Because in most situations there is only one nucleus per cell, it is commonplace to speak of the ploidy of a cell, but in cases in which there is more than one nucleus per cell, more specific definitions are required when ploidy is discussed.
Authors may at times report the total combined ploidy of all nuclei present within the cell membrane of a syncytium ,  though usually the ploidy of each nucleus is described individually.
For example, a fungal dikaryon with two separate haploid nuclei is distinguished from a diploid cell in which the chromosomes share a nucleus and can be shuffled together. This is an important evolutionary mechanism in both plants and animals and is known as a primary driver of speciation. The number of chromosomes in the ancestral non-homologous set is called the monoploid number x , and is distinct from the haploid number n in the organism as it now reproduces.
Common wheat Triticum aestivum is an organism in which x and n differ. Each plant has a total of six sets of chromosomes with two sets likely having been obtained from each of three different diploid species that are its distant ancestors. The gametes are haploid for their own species, but triploid, with three sets of chromosomes, by comparison to a probable evolutionary ancestor, einkorn wheat. For example, species of Xenopus African toads form a ploidy series, featuring diploid X.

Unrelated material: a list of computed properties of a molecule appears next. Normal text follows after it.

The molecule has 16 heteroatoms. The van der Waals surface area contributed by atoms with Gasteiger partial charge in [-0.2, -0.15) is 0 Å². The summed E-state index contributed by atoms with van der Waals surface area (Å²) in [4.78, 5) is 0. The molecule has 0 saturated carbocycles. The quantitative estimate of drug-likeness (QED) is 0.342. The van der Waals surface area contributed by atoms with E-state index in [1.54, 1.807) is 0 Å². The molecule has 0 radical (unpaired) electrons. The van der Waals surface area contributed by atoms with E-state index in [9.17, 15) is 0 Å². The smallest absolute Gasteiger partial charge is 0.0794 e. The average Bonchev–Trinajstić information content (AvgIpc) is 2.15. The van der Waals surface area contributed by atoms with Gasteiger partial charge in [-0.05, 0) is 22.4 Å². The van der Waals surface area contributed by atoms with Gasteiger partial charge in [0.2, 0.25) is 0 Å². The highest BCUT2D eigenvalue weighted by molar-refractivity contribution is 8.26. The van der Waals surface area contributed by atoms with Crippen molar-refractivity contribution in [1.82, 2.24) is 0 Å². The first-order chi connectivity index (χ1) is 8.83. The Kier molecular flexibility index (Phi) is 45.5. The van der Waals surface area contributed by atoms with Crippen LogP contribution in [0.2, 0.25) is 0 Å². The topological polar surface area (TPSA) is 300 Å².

Haplodiploidy[ edit ] Ploidy can also vary between individuals of the same species or at different stages of the life cycle. In humans, only the gametes are haploid, but in many of the social insects , including ants , bees , and termites , certain individuals develop from unfertilized eggs, making them haploid for their entire lives, even as adults. In the Australian bulldog ant, Myrmecia pilosula , a haplodiploid species, haploid individuals of this species have a single chromosome and diploid individuals have two chromosomes.